The African Union became a permanent member of the G20 on Saturday at a summit of leaders of the world’s largest economies in New Delhi, marking the first expansion of the bloc since it was created in 1999 to cope with a series of financial crises.
The African Union will have the same status as the 27-member European Union (EU), the only regional bloc with full membership of the G20. The move was in line with the Indian G20 presidency’s efforts to put the concerns and interests of the Global South at the centre of its agenda for the summit.
In a brief televised inaugural session, Prime Minister Narendra Modi announced the move to make the 55-member African bloc the new member of the G20. “In keeping with the sentiment of sabka saath (with everyone), India proposed that the African Union should be given permanent membership of the G20. I believe we all are in agreement on this proposal,” Modi said, speaking in Hindi.
After saying “with your agreement”, Modi banged a gavel thrice to mark the entry of the African Union into the grouping. “Before we start our work, I invite the African Union president to take his position as a permanent member,” he said.
External affairs minister S Jaishankar escorted the current chairperson of the African Union, Comoros President Azali Assoumani, to a seat at the table for permanent members of the G20. Modi greeted Assoumani with a hug before the G20 leaders began their deliberations behind closed doors.
Addressing the opening session of the summit, Modi called for the G20 to work together to find solutions to pressing challenges such as a turbulent global economy, the North-South divide, management of food, fuel and fertilisers and ensuring health, energy, and water security. “India’s G-20 presidency has become a symbol of inclusion, both within the country and beyond, representing the spirit of ‘Sabka Saath’ (with everyone),” he said.
Africa was also in spotlight as the delegates gathered in New Delhi because of an earthquake in Morocco. Modi offered condolences and support for the victims. “The entire world community is with Morocco in this difficult time and we are ready to provide them all possible assistance,” he said.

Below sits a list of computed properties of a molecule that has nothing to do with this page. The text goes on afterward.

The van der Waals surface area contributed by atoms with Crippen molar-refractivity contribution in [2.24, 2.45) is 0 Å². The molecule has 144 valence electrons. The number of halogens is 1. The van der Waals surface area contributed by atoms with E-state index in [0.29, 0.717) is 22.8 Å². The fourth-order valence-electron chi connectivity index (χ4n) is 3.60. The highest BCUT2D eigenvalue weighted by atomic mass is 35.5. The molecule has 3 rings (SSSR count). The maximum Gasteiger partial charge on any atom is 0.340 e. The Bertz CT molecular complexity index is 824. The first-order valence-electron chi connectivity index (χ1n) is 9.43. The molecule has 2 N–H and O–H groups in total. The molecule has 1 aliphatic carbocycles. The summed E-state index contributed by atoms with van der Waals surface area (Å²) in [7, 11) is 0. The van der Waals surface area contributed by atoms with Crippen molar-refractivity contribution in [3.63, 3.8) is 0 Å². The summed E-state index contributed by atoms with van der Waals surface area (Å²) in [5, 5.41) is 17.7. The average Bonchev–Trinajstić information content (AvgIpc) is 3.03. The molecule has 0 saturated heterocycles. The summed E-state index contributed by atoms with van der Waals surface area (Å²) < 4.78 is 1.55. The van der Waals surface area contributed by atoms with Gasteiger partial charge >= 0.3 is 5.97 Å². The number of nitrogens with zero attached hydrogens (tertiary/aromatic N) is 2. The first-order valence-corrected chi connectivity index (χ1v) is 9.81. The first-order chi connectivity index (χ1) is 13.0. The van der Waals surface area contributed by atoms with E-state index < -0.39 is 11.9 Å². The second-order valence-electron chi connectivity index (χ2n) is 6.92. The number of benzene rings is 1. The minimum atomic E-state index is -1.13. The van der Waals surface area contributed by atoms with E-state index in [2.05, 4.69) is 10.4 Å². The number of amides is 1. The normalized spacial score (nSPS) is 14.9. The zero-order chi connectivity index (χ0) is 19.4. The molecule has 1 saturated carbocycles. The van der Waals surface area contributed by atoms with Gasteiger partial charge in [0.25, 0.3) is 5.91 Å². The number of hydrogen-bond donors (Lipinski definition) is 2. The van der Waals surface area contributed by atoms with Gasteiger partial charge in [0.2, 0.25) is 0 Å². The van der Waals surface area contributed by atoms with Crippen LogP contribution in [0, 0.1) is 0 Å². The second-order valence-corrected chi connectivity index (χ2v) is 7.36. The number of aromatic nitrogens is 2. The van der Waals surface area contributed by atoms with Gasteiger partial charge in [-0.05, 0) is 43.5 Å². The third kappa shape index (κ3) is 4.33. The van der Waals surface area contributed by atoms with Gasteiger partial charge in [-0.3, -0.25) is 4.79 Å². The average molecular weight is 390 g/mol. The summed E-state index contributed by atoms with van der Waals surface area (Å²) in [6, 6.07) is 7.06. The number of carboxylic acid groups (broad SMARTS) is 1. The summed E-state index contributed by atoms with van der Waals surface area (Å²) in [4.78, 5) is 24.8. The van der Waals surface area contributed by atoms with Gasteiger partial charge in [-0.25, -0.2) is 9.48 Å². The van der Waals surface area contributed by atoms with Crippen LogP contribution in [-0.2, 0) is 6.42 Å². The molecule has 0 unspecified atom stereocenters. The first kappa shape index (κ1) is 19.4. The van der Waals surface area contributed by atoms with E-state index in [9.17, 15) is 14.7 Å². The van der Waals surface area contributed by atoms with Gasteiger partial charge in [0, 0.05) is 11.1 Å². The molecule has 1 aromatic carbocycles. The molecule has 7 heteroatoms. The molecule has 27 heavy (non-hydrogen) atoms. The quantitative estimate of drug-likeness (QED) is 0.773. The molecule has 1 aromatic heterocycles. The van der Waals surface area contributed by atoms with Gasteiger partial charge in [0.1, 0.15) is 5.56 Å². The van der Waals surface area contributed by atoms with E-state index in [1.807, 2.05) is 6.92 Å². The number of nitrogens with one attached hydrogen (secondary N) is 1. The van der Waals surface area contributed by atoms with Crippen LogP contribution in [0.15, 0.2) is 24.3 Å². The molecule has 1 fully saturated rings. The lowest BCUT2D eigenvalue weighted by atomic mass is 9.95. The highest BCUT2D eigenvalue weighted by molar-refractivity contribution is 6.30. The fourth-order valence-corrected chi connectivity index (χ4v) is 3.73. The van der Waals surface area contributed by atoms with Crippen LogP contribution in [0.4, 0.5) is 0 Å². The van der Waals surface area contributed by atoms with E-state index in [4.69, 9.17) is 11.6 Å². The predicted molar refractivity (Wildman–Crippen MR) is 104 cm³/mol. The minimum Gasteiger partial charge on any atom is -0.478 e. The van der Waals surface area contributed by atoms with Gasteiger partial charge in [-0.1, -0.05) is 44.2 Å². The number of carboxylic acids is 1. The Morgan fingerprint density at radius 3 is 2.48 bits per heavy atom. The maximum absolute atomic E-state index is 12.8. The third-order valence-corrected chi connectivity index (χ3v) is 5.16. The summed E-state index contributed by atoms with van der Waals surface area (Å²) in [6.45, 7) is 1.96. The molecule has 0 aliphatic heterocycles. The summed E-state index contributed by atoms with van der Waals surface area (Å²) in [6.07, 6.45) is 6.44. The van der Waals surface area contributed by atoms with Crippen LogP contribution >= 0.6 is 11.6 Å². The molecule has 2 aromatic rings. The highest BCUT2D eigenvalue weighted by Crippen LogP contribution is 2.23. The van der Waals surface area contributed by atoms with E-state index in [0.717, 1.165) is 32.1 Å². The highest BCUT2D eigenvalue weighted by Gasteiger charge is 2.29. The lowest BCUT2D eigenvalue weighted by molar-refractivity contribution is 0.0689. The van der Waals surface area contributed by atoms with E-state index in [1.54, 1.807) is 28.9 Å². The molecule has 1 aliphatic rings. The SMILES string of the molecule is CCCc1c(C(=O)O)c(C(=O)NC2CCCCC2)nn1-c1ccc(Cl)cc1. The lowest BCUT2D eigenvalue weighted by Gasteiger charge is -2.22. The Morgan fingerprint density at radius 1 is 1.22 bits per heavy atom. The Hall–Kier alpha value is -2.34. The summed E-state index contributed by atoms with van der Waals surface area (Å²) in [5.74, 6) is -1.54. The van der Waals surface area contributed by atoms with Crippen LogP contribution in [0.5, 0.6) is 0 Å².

The inclusion of the African Union will also add to the clout of the G20, which already accounts for about 85% of global GDP, more than 75% of global trade and about two-thirds of the world population.
In June, Modi wrote to his counterparts among G20 members that the African Union should be given full membership of the grouping. The proposal was also backed by key members of the European Union (EU), China and Russia, albeit for different reasons.
Besides the EU, members of the G7 such as Japan backed the move to give African countries, which are part of the Global South, a greater say in the global governance architecture. China was reluctant to be seen as going against the move in view of its large investments in Africa through the Belt and Road Initiative, while Russia has been keen to woo more African states to its side to counter its isolation by the West over the Ukraine conflict.
“India is elated to welcome @_AfricanUnion as a permanent member of the G20. Together, let us foster global unity and progress. Let us also do whatever we can for the development of the Global South,” Modi posted on X.
In response to a message in French posted on X by Assoumani, Modi said India believes in a collaborative future and “this step further solidifies our collective commitment to global progress”. Modi also responded to a congratulatory message from South African President Cyril Ramaphosa by saying: “With the @_AfricanUnion strengthening the G20 family, we will cement partnerships that prioritise all-round development, leading to a better planet.”
Ramaphosa said the global reconstruction in the wake of Covid-19 presents an opportunity to accelerate the transition to low-carbon, climate resilient, sustainable societies at a time when developing economies are bearing the brunt of climate change.
Diplomats of G20 member states have said the African Union’s inclusion would not lead to a change in the name of the grouping.